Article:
Bohemian legends and other poems/The Return

For works with similar titles, see The Return.

THE RETURN.

 

Oh, the peaceful, quiet village, nestling midst the Bohemian hills,
With its humble straw-thatched hamlets clustering round the little church.
On one side the great lake stretches, fed by many bright mountain rills,
On the other side are forests, pine and cedar, silvery birch.

I can see it all before me, as I left it in my boyhood;
Left my parents, left my village, to go soldiering in the world.
Fifty years have come and faded—still the cross stands where it stood,
Only I am changed and weary, strange that this was once my world.

And now I come back with honors, with my medals, with all my fame,
Just to look upon the village where my happy boyhood strayed,
Just to seek out in the little churchyard the few graves that bear my name,
And to say a humble prayer where my parents low are laid.

Yes, I left them in my boyhood, careless of their bitter anguish—
And the warnings of my mother entered not my heedless ears,
Till years after, I lay wounded far from home in bitter anguish,
Then I felt my parent’s sorrow, then I realized their fears.

But with strength came happier feelings, and soon my soldier’s heart beat high,
When I heard I was promoted, and a medal graced my breast.
Still the war raged on unending, many a comrade saw I die,
While I rose and rose in station, with more medals on my breast.

And their letters came so seldom, telling of their homely pastimes;
Of the endless toil and trouble that weigh down the peasant heart,
That it struck me with strange new wonder, like some old forgotten chime
Wafted to us in our labor from the far-off ancient mart.

And the years passed on so quickly ’neath the tender southern sunlight,
I forgot to count how many since I saw my native land;
And the past seemed strange and dreary dim and unreal to my sight,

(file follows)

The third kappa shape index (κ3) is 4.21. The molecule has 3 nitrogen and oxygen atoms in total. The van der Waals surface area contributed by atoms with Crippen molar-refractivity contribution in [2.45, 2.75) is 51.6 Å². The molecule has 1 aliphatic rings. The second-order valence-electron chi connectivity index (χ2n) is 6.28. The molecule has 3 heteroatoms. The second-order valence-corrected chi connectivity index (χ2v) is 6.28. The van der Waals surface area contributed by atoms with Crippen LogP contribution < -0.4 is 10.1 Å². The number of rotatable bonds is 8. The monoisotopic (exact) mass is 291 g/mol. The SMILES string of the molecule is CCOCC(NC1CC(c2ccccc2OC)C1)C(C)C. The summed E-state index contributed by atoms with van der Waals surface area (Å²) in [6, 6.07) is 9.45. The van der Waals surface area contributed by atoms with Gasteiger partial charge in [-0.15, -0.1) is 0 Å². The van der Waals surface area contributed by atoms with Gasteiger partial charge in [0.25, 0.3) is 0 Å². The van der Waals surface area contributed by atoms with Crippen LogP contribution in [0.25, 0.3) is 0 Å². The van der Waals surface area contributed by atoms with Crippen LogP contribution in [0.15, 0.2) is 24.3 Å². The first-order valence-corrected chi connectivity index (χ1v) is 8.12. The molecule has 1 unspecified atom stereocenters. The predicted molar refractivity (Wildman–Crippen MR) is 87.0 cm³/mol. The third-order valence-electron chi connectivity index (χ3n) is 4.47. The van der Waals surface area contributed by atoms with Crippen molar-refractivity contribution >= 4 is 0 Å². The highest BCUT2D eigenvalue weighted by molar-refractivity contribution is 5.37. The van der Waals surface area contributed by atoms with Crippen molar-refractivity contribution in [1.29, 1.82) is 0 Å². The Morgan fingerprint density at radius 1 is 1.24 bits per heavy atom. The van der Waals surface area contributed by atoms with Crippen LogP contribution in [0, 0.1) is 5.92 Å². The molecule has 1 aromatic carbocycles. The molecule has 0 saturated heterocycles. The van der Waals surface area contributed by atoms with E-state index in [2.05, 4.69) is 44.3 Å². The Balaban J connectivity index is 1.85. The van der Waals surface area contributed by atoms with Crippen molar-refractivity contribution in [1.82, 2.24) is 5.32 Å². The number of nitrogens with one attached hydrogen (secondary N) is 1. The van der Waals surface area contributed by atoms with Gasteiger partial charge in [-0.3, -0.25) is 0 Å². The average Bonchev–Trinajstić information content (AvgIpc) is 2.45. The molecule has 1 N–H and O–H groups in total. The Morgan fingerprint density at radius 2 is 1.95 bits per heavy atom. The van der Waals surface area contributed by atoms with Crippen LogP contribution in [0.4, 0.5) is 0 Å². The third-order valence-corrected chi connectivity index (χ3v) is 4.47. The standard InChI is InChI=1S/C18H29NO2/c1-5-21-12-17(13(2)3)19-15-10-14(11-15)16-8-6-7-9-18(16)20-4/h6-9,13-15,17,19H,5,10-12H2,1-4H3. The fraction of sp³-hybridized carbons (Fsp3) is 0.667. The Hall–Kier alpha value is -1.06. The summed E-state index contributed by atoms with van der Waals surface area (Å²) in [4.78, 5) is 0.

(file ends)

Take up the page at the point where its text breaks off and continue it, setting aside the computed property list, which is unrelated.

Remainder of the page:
When I paused to watch the peasants cutting vines with skillful hand.

True, they wrote to me in longing, begging I would come and see them,
Saying they were old and weary, and would see their soldier boy,
But there always came a reason why I could not go and see them,
Could not clasp them to my bosom in the rapture of my joy.

So the years pass’d, I rose higher until a general’s rank was mine,
Then I asked to be permitted to send in my own discharge,
Pleading that my health was too feeble to serve longer in the line,
Pleading I had wounds in plenty, and now longed to be discharged.

While I waited for the answer, came a letter with sad tidings,
Telling me my poor old father had been stricken down by death.
Yes, a tree had fallen on him, and the unexpected tidings,
Coming sudden on my mother, had deprived her of her life.

Long, they told me, she lay dying, half unconscious, praying slowly,
For her son who was a soldier, for her boy who was away,
Saying, “Could I see him only, oh, my Father, just and holy;
Could he close my eyes in slumber, happy were my dying day.”

Oh, my God, she never saw me, never heard my piteous weeping;
Never saw me with my medals pass the threshold of the door;
Now her soldier boy stands sighing by the grave where she is sleeping,
Thinking of the many sorrows that so patiently she bore.

Thinking of my poor old father I had left half broken-hearted,
Of the little baby sister, now an angel up on high,
And the changes in my brothers and my sisters since we parted,
And I almost feel that gladly I would lay me down and die.

Farewell, then, my native village, and the hamlet where I was born,
Fifty years ago I left you in the hope of winning fame,
And I leave you now, forever, famous, crippled, and most forlorn,
Having spent my life’s best hours just to win a glorious name.